Have you been wrongly accused of owing a debt?

Creditors often sell debts to collectors. Often rightfully, but at times false claims can happen—because some paperwork goes missing or ends up with errors during the transfer process.

That’s more common than you might think.

In fact, over half of the complaints filed against debt collectors with the Consumer Financial Protection Bureau (CFPB) in 2020 and 2021 concerned false debt claims.

Having a clean credit history doesn't protect you from the risk of a wrongful accusation either.

If your name did show up on the wrong debt notice, don't worry: all you need is knowledge and a game plan. Follow these eight steps to dispute a false debt claim.

Step 1: Gather information

To dispute a debt and win, you need its details. Gather as much information about the debt in question as possible. Try to answer the following:

  • Who is the original creditor?
  • What is the debt amount?
  • What interest and fees were charged?
  • When was the debt supposedly incurred?

Not only is it helpful to understand the details of the accusation, but it’s also a requirement for the debt collectors to provide them.

If they can’t, the claim has no legs to stand on.

If the assertion is against a former debt you’ve already paid, gather any evidence proving it’s been cleared. This will likely include records of any communications from the creditor and old bills and statements.

Reconcile precisely what and when everything was paid against your bank statements.

Don’t just rely on the creditor or debt collector’s records. Gather your own backup. The more thorough, the better.

Step 2: Hire a lawyer

It may be prudent to consult an attorney, especially a bankruptcy or consumer rights lawyer. There are several reasons legal counsel can help:

  • Knowledge: Specific knowledge of potentially confusing and complex debt law.
  • Experience: Attorneys are well-versed in negotiations. They can negotiate directly with creditors on your behalf, potentially concluding a more favorable resolution.
  • Accuracy: Using the services of a professional can limit paperwork mistakes and missed deadlines.
  • Protection: An attorney with a consumer rights focus can help identify and protect you from aggressive and harassing debt collectors.
  • Representation: Should your dispute go to court, hiring an attorney to represent you may be essential.
  • Peace of mind: Working with a lawyer will help most people sleep better at night, confident they’re in professional hands.

Step 3: Verify the debt

Consider requesting official debt validation from the collector.

Under the Fair Debt Collection Practices Act (FDCPA), borrowers can request this within 30 days of receiving the debt notice. Collection agencies are obligated under the act to provide you with official, supporting evidence.

Until that time, they must cease all collection activities.

Step 4: Assess your credit report

After you’ve gathered all the pertinent details, consulted with an attorney, and obtained verification from the collection agency, it’s time to assess your credit report.

  • Request a report from each of the three major reporting agencies (Equifax, TransUnion, and Experian).
  • Look for the debt in question within the gathered reports. Search by amount, date, and the original creditor. The debt may be on all, some, or none of the three reports.
  • Check for inaccuracies in the reports. Look for inconsistencies that don’t align with your records. Highlight incorrect amounts or payments deemed “missed” that were paid. All these errors can be used to support your dispute.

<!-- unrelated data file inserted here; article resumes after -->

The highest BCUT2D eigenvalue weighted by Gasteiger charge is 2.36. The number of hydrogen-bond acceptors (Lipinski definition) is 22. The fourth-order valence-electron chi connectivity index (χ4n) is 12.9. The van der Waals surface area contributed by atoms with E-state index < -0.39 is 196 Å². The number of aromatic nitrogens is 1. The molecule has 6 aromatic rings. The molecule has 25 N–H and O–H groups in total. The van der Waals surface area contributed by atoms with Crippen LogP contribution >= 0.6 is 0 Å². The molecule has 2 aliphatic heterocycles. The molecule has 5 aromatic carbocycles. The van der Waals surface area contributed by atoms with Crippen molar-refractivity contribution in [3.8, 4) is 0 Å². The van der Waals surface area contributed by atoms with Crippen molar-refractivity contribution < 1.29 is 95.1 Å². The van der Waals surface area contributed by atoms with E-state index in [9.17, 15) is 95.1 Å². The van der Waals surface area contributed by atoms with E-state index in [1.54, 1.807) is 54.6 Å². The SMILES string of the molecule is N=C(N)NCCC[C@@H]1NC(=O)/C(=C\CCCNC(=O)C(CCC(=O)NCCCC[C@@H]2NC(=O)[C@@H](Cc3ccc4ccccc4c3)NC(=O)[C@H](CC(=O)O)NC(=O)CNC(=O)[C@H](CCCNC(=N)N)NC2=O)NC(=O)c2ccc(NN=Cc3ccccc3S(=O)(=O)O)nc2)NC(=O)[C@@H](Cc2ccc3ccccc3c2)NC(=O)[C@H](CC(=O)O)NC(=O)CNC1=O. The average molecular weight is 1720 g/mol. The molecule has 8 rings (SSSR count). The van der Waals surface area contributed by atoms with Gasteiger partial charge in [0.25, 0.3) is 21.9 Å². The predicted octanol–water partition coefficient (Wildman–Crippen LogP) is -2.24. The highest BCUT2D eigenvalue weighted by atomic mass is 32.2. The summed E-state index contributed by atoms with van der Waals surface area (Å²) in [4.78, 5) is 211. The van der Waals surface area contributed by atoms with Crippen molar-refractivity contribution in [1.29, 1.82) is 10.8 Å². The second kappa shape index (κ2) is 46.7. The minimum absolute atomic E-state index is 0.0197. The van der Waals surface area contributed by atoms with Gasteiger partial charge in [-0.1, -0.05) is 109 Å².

• Make a note of any collections accounts on the reports. These typically happen when a creditor sells your debt to a collection agency, believing you haven’t paid the balance you owe and likely won’t.

Step 5: File a dispute

File a dispute with each credit bureau that has a record of the debt. The bureaus are given 30 days to investigate and correct the errors.

As part of the dispute filing, include any supporting backup and make it clear why you believe the debt is not yours. The easier you can make their job, the better.

Step 6: Keep records

Debt disputes can take months or longer, and recalling small but critical details can be challenging. As a result, diligent record-keeping is essential.

As you move through the process, document everything.

Ensure you maintain strict records of any creditor or collection agency communications. Write down the details of phone calls—including the time and date they occurred and the representative you spoke with.

In extreme cases, you may be sued by the debt collector.

It’s imperative to treat the suit seriously and respond quickly. Of course, in this instance, hiring a lawyer is all the more critical.

Failure to respond to a legal notice can have severe consequences, like:

  • Bank levies
  • Liens against your home
  • Wage garnishment

Step 8: Don’t back down

If the accusation is false, it’s critical to never admit to the debt.

In some cases, admission can be considered acknowledgment. Moreover, even if the debt claim is accurate, admission can restart the statute of limitations.

Tying it all together

To dispute a debt and win, it's best to maintain a clear and focused mind.

If a collector comes knocking, remain calm. While it can be scary, remember that you have a powerful arsenal of weapons at your disposal.

Verify the debt, assess your credit report, and file a dispute. As you progress through the dispute, maintain detailed records, treat any legal notices seriously, and most importantly, don't back down.

But above all, seek the advice of an attorney specializing in debt settlement—regardless of whether the claim is legitimate.

Fighting debt collectors can be stressful, and having a specialist on your side can help improve your odds of winning the fight.